Dogs Are Smarter Than People: Writing Life, Marriage and Motivation
Man, That's a Beautiful Mullet and How To Pace Your Novel
Just like hanging out with a friend, or listening to an instructor drone on and on about the beauty of a mullet, the keys to controlling your novel’s pacing are language and conflict and scene sequence and stakes. We’re going to talk about those today.
It’s how fast or slow the story goes for the reader.
LANGUAGE IS A BIG WAY TO IMPACT PACE
Let’s start with word choice. The words you choose can speed up the reader or slow them down. The way the words are grouped on the page? Same thing.
- Short paragraphs.
- Short sentences.
Those four things speed things up.
And these things below? They slow that story down.
- Descriptive passages.
- Long paragraphs.
- Long sentences.
- Abstract language.
- A lot of talk about feelings.
- Information dumps.
Special Help: If all your sentences are the same length and are constantly parallel in construction, you lull the reader to sleep. No sleeping readers, okay? You fall asleep, you run the risk of getting a mullet.
CONFLICT AND STAKES IS ANOTHER WAY TO IMPACT PACING
In the scenes you choose, there needs to be some stakes and some conflict.
Stakes happen when your reader cares about the character and is worried about what might happen to them if they don’t reach their goals. In every scene that stays in your book, there needs to be a stake and a goal.
You can’t just have your character chilling with her bestie if there’s no point in that chillin. You need obstacles and tension and the reader needs to think, “Yikes! What happens if they fail?”
It’s really one of the biggest things about pacing. Because not having conflict and stakes and tension? It makes the reader stop reading.
Scene Sequence Also Impacts Pace
And here it is. The big one. In your story, just like in your life, there will be action moments and turning points and then moments where you think about those big action moments.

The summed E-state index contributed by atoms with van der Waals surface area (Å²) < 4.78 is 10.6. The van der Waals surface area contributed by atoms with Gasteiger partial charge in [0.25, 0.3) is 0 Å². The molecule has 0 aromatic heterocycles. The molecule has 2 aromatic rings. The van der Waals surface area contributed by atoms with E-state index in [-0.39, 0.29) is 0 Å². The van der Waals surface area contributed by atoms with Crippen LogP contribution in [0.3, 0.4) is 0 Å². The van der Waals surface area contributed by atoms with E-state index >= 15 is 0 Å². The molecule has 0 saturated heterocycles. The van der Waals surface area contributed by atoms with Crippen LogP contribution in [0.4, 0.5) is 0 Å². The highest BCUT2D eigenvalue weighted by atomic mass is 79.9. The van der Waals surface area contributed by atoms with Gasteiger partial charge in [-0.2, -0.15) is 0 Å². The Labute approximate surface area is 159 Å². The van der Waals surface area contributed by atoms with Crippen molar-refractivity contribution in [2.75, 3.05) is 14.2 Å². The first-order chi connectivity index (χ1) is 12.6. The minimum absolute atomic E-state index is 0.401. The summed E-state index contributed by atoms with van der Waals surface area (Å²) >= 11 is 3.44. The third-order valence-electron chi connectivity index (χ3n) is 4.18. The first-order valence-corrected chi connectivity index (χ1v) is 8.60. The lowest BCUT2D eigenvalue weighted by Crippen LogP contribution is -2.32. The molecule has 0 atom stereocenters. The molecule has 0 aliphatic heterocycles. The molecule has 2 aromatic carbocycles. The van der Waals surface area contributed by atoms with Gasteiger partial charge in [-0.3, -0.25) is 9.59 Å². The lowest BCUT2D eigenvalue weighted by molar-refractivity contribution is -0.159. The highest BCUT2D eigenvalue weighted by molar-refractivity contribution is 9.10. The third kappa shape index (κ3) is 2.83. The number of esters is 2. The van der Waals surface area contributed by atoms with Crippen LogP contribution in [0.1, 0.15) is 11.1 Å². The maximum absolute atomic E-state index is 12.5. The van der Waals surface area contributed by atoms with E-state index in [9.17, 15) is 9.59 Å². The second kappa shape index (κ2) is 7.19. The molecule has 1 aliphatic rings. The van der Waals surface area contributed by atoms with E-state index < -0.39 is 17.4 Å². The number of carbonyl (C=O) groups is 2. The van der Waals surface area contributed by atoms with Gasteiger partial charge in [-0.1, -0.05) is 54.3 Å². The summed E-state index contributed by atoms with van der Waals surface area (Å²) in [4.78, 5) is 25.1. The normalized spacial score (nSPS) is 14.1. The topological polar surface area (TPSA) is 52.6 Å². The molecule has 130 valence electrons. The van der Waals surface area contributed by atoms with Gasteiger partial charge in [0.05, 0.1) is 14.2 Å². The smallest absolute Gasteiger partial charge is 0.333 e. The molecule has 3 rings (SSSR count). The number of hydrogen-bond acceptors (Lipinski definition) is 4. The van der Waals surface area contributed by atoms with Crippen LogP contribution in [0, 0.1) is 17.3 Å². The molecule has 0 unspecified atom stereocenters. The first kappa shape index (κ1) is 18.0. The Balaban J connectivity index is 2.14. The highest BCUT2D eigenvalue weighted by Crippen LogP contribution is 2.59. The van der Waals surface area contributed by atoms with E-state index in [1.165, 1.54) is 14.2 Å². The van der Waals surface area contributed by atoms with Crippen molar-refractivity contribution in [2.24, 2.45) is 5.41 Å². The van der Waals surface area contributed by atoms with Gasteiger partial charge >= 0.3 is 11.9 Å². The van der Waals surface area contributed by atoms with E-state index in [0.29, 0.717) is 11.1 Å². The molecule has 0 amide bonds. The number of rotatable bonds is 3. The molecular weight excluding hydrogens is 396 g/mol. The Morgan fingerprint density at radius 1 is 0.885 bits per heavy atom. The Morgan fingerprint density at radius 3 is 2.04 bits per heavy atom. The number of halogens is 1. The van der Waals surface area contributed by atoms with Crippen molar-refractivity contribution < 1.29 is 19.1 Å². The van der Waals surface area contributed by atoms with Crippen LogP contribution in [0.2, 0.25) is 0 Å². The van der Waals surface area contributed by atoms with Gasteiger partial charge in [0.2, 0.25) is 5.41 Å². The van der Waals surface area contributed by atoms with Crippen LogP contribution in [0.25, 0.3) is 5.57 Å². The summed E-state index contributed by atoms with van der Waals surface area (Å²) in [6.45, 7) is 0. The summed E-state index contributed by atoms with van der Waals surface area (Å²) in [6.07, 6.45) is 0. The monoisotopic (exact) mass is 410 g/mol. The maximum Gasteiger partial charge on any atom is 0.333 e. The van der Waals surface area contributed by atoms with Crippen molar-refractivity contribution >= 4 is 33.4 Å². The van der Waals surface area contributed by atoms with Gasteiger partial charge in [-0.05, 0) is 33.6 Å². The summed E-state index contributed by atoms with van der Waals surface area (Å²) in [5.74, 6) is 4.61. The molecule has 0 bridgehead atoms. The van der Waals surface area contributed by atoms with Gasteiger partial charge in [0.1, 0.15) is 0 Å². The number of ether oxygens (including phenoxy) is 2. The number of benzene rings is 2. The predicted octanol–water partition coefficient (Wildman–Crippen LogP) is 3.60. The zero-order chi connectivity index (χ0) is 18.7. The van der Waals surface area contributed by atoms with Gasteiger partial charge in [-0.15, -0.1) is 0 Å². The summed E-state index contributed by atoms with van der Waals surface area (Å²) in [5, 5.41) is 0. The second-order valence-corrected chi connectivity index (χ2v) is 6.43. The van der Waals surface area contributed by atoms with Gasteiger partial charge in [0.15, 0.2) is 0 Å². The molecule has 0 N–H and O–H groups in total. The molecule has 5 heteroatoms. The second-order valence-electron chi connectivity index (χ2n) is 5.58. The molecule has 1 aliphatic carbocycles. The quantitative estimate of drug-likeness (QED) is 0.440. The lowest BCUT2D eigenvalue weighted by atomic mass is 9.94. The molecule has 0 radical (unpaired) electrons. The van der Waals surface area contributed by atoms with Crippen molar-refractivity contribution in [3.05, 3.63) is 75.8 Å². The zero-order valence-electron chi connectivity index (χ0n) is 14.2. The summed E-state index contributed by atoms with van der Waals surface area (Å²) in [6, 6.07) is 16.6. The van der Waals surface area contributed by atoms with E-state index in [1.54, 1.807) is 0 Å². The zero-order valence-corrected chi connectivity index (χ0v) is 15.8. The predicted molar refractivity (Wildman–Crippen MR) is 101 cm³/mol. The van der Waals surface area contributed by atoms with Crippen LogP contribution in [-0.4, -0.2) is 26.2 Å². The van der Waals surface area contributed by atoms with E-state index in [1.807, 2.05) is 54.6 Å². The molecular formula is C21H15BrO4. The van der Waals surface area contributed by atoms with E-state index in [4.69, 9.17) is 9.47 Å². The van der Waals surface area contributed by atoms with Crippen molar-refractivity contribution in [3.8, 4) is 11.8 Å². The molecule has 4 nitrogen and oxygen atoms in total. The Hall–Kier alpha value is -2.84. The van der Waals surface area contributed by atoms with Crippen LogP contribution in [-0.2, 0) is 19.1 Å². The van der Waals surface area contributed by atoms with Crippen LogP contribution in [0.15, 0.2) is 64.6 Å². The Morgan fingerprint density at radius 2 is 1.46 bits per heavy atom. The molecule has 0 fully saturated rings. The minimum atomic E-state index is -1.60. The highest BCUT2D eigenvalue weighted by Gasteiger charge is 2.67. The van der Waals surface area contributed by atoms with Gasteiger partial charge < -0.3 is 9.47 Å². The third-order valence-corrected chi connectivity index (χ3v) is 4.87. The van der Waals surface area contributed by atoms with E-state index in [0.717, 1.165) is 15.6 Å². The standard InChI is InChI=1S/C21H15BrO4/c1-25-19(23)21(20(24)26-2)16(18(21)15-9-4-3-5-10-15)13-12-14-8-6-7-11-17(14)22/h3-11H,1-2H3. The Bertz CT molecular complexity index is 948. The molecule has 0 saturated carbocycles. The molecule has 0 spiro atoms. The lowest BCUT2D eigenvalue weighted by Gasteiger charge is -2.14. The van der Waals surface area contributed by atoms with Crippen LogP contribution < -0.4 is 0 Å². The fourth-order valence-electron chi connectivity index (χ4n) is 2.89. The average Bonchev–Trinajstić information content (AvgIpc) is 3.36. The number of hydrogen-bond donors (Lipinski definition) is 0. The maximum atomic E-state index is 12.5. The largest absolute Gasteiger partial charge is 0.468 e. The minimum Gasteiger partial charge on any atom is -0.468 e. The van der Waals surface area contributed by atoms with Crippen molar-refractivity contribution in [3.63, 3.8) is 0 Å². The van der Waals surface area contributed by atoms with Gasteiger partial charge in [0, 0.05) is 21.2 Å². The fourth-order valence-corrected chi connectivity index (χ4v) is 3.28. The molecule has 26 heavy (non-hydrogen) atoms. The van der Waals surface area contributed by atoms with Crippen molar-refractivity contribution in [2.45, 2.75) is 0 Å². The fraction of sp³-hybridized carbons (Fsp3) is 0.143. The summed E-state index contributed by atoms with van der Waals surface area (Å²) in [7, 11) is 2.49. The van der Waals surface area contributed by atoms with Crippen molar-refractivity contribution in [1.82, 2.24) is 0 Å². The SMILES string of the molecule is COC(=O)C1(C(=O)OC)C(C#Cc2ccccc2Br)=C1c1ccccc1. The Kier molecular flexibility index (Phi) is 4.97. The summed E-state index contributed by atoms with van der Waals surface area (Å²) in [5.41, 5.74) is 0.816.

Dwight Swain called these moments in a book scenes (the action moments) and sequels (the reflective moments).
Or as I like to call them, LOUD scenes and QUIET scenes. And you want these scenes to be balanced so that the reader doesn’t get bored or the opposite, scream “THIS IS TOO MUCH!!! AH! ANXIETY!”
Randy Ingermanson of the Snowflake method gives three components to each:
Active Loud Scene
Quieter Sequel Scene
Pretty cool, right?
So, how do you put all this together?
- You want to look at the structure of your story and break it down. Make scenes and chapter cards or just a list.
- Look at where the story ramps up and slows down.
- Use those sentences and paragraphs and chapters and scene lengths to manipulate that pace.
- Think about if your characters are too introspective.
- Think about if your writing lacks any detail or does it have too much? Do you wax poetic about the mullet on your main character for 12 pages?
- Think about each of your scenes. Do they show character or plot development? Are there obstacles going on? Does your main character want something in the scene?
- Have people read it and ask if the story felt rushed or too slow and where?
- Remember we need slow paced scenes, too! Not just fast ones!
WRITING TIP OF THE POD
Control your pacing; control your story.
DOG TIP FOR LIFE
Humans are always go-go-go. Life is too fast paced. Slow your roll so you can enjoy your belly rubs, walks, and treats.
The music we’ve clipped and shortened in this podcast is awesome and is made available through the Creative Commons License.
Here’s a link to that and the artist’s website. Who is this artist and what is this song? It’s “Summer Spliff” by Broke For Free.
And we have a new podcast, LOVING THE STRANGE, which we stream live on Carrie’s Facebook and Twitter and LinkedIn on Fridays. Her Facebook and Twitter handles are all carriejonesbooks or carriejonesbook.
Brought to you by Carrie Jones and Shaun Farrar of Dogs Are Smarter Than People: Writing Life, Marriage and Motivation